When you think of fruit wine, you normally think of grapes. But virtually any fruit can be used to make wine. For example, China has produced plum wine for centuries. You can use peaches, pears, raspberries or even watermelon. You’d be surprised at how delicious their wine can be. When you decide to start making your own, choose a fruit that is readily available to you. If you have cherry bushes or apple trees in your yard, you could use them as a source for your wine. The process is actually quite fun!
So Where Do You Start?
Your wine starts with over ripe fruit. Following is the amount of fruit needed for one gallon of homemade wine:
(Some of the most popular fruit wines are listed).
• Plums 4 pounds
• Cherries 4 pounds
• Apple Juice 1 gallon
• Peaches 3 pounds
• Strawberries 3 pounds
• Raspberries 3 pounds
This is simply a guide, because there really isn’t a correct amount to use. As you start creating your own brand, you’ll get a feel for the correct amount to use. The more fruit used, the more robust the wine becomes. For example, a burgundy contains more fruit than a blush.
Before starting your process, be sure you wash your fruit completely before crushing it. The quality of your homemade wine will be dramatically impacted by the quality of the fruit you use. It should not be bruised or moldy. Also, if the fruit isn’t ripe, your wine won’t have the fruit’s character that you are accustomed to.
Wine is made through a fermentation process. It is a process where yeast converts the sugar into half alcohol and half CO2 gas. Before you can start the fermentation process, acidity and sugar levels need to be tested.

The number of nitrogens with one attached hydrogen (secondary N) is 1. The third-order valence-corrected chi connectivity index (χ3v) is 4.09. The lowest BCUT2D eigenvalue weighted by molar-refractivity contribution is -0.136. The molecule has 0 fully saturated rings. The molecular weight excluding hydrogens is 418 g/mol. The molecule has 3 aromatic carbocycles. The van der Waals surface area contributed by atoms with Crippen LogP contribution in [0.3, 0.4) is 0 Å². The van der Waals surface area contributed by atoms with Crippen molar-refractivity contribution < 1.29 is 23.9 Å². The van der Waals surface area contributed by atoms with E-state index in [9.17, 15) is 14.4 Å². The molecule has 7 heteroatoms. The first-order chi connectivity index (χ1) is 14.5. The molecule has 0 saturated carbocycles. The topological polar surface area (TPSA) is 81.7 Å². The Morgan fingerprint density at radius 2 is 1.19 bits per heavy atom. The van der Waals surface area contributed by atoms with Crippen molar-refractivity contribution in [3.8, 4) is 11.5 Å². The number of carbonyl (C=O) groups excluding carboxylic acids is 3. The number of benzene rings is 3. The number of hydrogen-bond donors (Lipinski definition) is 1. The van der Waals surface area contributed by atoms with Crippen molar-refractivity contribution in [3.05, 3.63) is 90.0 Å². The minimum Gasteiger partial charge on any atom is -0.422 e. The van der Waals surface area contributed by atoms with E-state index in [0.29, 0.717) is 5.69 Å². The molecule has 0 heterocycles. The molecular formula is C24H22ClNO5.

Determining the initial sugar level is necessary and is accomplished using a hydrometer. The hydrometer will help determine how much alcohol your available sugar will make. You may need to add additional sugar. You can use cane sugar, brown sugar or even beet sugar in your process. Cheaper sugar works just as well as expensive, so go with what is on sale at the time. Your recipe may call for concentrated fruit juice in place of sugar, so as long as you follow your recipe you should have a batch of great tasting wine.
Acidity needs to be tested and adjusted also. Acid helps in the fermentation process. The simplest way to check acidity is with a ph test strip. If you want a tart wine, your acid level should be high. Less acid content equates to a blander wine. If the acid content needs to be increased, an acid blend can be purchased at your wine making supplier.
Once you have tested and adjusted the sugar and acidity levels in your crushed fruit, it is ready to ferment.
Depending on your recipe, you will need the following ingredients:
• Sugar: Amount will vary depending on the fruit used.
• Acid Blend: This is added before the yeast.
• Tannic acid: Most fruits lack tannins, so you will need to add them.
• Yeast: Use the type called for in your recipe.
• Yeast Energizer: It steps up the flavor and increases the alcohol volume.
• Yeast Nutrient: Use prior to the fermentation process.
• Pectic Enzyme: Should be used for all fruit wines.
You will also need a covered container to hold your wine mixture. In a few days you will need to remove the pulp from your mixture and siphon wine from the sediment throughout the process.
This has been a quick overview of the process used in making fruit wine There are many recipe resources available for your homemade fruit wine. Pick one, mix it up, and watch the fermentation process turn your fruit into the best tasting homemade wine ever. And above all, HAVE FUN!